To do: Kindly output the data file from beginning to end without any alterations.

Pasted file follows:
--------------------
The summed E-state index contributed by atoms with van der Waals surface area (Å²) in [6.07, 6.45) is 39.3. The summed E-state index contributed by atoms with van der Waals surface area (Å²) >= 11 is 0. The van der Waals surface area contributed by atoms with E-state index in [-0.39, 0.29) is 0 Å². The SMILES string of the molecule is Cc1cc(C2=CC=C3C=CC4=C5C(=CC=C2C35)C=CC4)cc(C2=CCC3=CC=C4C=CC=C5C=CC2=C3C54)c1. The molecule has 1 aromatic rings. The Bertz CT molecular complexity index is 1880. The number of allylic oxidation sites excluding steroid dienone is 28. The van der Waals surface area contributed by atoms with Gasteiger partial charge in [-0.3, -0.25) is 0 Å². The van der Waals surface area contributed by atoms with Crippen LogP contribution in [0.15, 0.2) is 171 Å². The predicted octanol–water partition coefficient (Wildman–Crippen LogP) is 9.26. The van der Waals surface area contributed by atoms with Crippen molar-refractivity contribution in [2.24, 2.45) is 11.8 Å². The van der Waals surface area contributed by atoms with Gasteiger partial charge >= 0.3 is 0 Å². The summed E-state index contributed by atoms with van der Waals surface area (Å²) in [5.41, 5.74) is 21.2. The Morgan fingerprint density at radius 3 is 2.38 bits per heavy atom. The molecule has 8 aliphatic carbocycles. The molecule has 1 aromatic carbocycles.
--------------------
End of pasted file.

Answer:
The summed E-state index contributed by atoms with van der Waals surface area (Å²) in [6.07, 6.45) is 39.3. The summed E-state index contributed by atoms with van der Waals surface area (Å²) >= 11 is 0. The van der Waals surface area contributed by atoms with E-state index in [-0.39, 0.29) is 0 Å². The SMILES string of the molecule is Cc1cc(C2=CC=C3C=CC4=C5C(=CC=C2C35)C=CC4)cc(C2=CCC3=CC=C4C=CC=C5C=CC2=C3C54)c1. The molecule has 1 aromatic rings. The Bertz CT molecular complexity index is 1880. The number of allylic oxidation sites excluding steroid dienone is 28. The van der Waals surface area contributed by atoms with Gasteiger partial charge in [-0.3, -0.25) is 0 Å². The van der Waals surface area contributed by atoms with Crippen LogP contribution in [0.15, 0.2) is 171 Å². The predicted octanol–water partition coefficient (Wildman–Crippen LogP) is 9.26. The van der Waals surface area contributed by atoms with Crippen molar-refractivity contribution in [2.24, 2.45) is 11.8 Å². The van der Waals surface area contributed by atoms with Gasteiger partial charge >= 0.3 is 0 Å². The summed E-state index contributed by atoms with van der Waals surface area (Å²) in [5.41, 5.74) is 21.2. The Morgan fingerprint density at radius 3 is 2.38 bits per heavy atom. The molecule has 8 aliphatic carbocycles. The molecule has 1 aromatic carbocycles.